With Flock Talk tomorrow, I look at the recruiting week in review as well as a different look at what is being called the "Oregon Way."
Tonight, though, we go beyond that to look at how this Oregon way translates to the NFL. I am not a big NFL fan; don't spend much time watching the NFL and don't glue myself to the couch watching. I am a college fan and really have very little patience for the snooze fest that is the NFL game.
These may be the best players on earth, but the game is predictable and noring. The only exception over the past 15 years was the "Greatest Show on Turf" St. Louis Rams of the late 90's. That was fun to watch. Like is common, though, the NFL reverted back to the same ground and pound boring snooze fest shortly thereafter.
Well, I had high hopes that the NFL could get interesting again with Chip Kelly moving on to the NFL. Mind you, I was cautious during the first game as everyone else beamed that he had already changed the NFL; WHOA! Slow down there everyone! One game does not a culture change.
By that same token, three games does not necessarily determine failure either. The reality is that Chip Kelly is learning just what the biggest difference between attempting to run his schemes in college versus the NFL.
No. I am not talking about the speed, size and talent that is present in the NFL. That's a given and, clearly, some teams are better than others despite the fact that this talent level exists on all teams. The reality is that the worst NFL team (Jacksonville?) would still destroy the best college team 95% of the time.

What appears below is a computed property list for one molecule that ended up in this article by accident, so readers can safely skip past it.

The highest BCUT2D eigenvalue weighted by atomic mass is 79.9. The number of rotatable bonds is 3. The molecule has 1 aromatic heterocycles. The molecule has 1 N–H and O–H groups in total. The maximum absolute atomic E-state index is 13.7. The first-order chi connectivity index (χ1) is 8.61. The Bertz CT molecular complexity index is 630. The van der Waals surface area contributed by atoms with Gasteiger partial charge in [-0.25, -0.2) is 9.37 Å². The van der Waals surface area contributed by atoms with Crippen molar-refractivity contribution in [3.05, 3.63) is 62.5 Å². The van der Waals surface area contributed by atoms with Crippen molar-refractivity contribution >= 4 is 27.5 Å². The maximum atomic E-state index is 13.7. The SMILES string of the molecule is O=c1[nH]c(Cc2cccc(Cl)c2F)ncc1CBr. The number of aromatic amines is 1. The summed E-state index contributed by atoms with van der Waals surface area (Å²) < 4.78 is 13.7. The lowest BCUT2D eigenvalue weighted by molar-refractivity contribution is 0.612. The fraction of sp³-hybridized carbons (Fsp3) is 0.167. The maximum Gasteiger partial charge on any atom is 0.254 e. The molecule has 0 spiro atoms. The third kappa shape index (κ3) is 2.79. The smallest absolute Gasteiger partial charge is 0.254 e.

What am I talking about?
In college, Chip Kelly had over 100 players on the team, well over 20 of those were not going to play in a game that season making them, for lack of a better word, expendable. Practices could be fast and intense simply because there were enough players to play that way all the time.
The NFL limits teams to 53 players. That puts a big crimp in Kelly's style and makes him approach things differently. At Oregon, his defensive coordinator, Nick Aliotti, could rotate anywhere from 16-21 players on defense to keep the defense fresh. This meant that when the offense was operating at break-neck speed, the defense could at least use the hockey style rotations to keep fresh.
That option is not available in Philadelphia and it will not be available in the NFL.
In his first game as an NFL coach, the Eagles ran 53 plays... in the first half. Tonight, for an entire game, they ran just 63. After just two games, Kelly had learned that his defense, without the deep rotations available in college, could not keep up with the pace of the offense. They were getting gashed;s o he slowed the pace and used warp-speed selectively rather than as a full game tactic.
Part if this had to do with a simple fact. The Philadelphia defense is not good. Doesn't matter how fast the offense plays or how slow they play; this eagles defense cannot stop anyone.
Teh Eagles got close with McCoy's 41 yard touchdown run only to watch the Chiefs convert third down after third down on an eight minute plus drive that led to a game clinching field goal.
Can Chip Kelly's philosophy succeed in the NFL? We won't know until this Philadelphia defense gets better and the offense gets all of their playmakers on the field.
The more important question will be whether the Philadelphia fans and ownership give Kelly the time he needs to overhaul this team. That is a bet I would not be willing to take. The NFL has not been known for patience with college coaches.